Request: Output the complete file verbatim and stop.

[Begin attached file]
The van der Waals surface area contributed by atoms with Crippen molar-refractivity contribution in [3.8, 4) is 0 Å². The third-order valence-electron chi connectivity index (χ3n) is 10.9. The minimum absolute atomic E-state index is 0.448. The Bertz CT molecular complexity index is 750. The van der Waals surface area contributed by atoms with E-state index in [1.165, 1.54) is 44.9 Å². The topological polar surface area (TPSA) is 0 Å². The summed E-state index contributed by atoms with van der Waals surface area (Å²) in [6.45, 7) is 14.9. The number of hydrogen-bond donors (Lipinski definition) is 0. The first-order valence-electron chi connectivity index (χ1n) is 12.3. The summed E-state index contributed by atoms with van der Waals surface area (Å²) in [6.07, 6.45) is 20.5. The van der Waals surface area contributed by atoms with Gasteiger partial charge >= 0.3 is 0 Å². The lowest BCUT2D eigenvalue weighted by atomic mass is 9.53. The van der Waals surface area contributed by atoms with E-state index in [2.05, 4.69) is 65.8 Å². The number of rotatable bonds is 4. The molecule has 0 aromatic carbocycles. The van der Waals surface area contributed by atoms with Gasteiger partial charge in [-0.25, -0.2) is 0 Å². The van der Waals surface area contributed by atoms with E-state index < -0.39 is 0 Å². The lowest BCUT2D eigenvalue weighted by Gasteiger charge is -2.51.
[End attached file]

The van der Waals surface area contributed by atoms with Crippen molar-refractivity contribution in [3.8, 4) is 0 Å². The third-order valence-electron chi connectivity index (χ3n) is 10.9. The minimum absolute atomic E-state index is 0.448. The Bertz CT molecular complexity index is 750. The van der Waals surface area contributed by atoms with E-state index in [1.165, 1.54) is 44.9 Å². The topological polar surface area (TPSA) is 0 Å². The summed E-state index contributed by atoms with van der Waals surface area (Å²) in [6.45, 7) is 14.9. The number of hydrogen-bond donors (Lipinski definition) is 0. The first-order valence-electron chi connectivity index (χ1n) is 12.3. The summed E-state index contributed by atoms with van der Waals surface area (Å²) in [6.07, 6.45) is 20.5. The van der Waals surface area contributed by atoms with Gasteiger partial charge >= 0.3 is 0 Å². The lowest BCUT2D eigenvalue weighted by atomic mass is 9.53. The van der Waals surface area contributed by atoms with E-state index in [2.05, 4.69) is 65.8 Å². The number of rotatable bonds is 4. The molecule has 0 aromatic carbocycles. The van der Waals surface area contributed by atoms with Gasteiger partial charge in [-0.25, -0.2) is 0 Å². The van der Waals surface area contributed by atoms with E-state index < -0.39 is 0 Å². The lowest BCUT2D eigenvalue weighted by Gasteiger charge is -2.51.